Hens and chicks are so named because of the way they reproduce vegetatively. The “mother hen” (the main rosette) is surrounded by small replicas of herself, “chicks,” which are often borne on the ends of long, trailing stems (stolons). The chicks can either be left to root around the main plant, where they will form a cushion of rosettes, or detached and grown separately.
After two or three years, the mother hen will produce a flower spike of up to 15 centimetres high with white or pink flowers. (This stem can be easily pulled away if allowed to dry up.) The main flowering rosette will then die, but the chicks will eventually become mother hens, producing their own chicks.
Semps hardy to Canada are generally considered trouble-free, long-lived plants without major pests or disease problems. Semps grown indoors, however, are susceptible to mealy bugs.
Some stunning cultivars
There are so many species and hybrids that cultivars are often not labelled. However, there are two main species:
Sempervivum arachnoideum Also known as the spiderweb or cobweb houseleek, it forms a low rosette that spreads up to 25 centimetres wide and becomes densely covered with cobweb-like, white threads. The plant develops bright pink to rose red flowers in early summer and is hardy to Zone 5. Examples include S. a. ‘Canada Kate', whose velvety green and red leaves have tiny tufts of hair on the tip, and S. a. ‘Cobweb Capers', whose rich green leaves are tipped with white hair.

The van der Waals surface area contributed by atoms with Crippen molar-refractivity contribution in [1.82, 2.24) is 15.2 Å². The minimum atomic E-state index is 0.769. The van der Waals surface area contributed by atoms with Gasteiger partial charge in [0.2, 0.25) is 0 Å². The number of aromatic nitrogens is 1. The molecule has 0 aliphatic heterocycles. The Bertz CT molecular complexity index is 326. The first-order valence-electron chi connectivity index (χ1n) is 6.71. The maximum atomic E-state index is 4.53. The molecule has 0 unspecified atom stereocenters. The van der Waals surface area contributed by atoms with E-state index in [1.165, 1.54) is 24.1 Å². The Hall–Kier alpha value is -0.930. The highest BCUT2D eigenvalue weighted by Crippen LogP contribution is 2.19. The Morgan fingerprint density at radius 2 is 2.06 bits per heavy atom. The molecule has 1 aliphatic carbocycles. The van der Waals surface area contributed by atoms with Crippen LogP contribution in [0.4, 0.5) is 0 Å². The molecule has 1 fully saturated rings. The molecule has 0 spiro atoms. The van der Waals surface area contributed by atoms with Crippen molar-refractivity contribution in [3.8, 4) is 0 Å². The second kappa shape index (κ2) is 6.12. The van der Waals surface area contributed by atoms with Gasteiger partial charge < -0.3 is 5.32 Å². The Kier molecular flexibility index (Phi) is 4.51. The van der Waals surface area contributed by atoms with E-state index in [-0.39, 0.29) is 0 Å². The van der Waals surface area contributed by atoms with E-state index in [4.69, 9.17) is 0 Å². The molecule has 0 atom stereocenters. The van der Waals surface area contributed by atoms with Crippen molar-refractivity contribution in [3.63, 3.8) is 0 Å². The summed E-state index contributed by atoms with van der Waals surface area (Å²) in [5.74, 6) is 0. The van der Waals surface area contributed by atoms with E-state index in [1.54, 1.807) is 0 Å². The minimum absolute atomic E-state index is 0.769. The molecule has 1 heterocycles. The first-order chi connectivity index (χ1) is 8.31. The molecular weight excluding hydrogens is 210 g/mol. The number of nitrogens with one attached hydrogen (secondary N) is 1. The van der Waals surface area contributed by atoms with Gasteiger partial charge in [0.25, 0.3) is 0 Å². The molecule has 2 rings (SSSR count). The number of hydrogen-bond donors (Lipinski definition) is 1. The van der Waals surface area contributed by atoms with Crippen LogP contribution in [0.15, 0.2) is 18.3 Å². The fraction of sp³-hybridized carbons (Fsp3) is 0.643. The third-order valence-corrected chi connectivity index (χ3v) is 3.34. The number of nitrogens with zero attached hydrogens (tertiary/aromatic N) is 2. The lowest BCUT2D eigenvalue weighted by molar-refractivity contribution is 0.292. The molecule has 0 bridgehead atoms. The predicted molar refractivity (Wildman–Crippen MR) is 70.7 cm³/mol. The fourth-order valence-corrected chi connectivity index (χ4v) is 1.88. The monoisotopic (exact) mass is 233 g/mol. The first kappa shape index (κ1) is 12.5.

Sempervivum tectorum Commonly known as houseleek or roof houseleek, its spoon-shaped, bright- to mid-green leaves form rosettes up to 7.5 centimetres high. During midsummer it bears purple flowers on 15- to 23-centimetre-high stems and is hardy to Zone 4. Examples include S. t. ‘Donar Rose', a medium-sized variety with green leaves washed with rose, while S. t. ‘Purple Beauty' has blue-green leaves shaded and tipped in red.
The botanical name Sempervivum means “always alive.” Even rosettes left dry and without soil for several months will usually survive and grow rapidly as soon as suitable conditions are provided.
Sempervivum leaves are succulent and contain water. In Britain they are known as houseleeks because the Welsh used to plant them in thatched roofs to help prevent fire damage. This was also a common practice throughout much of Europe. Offshoots were planted, with a minuscule amount of soil, into gaps between thatching, lumber or roof tiles.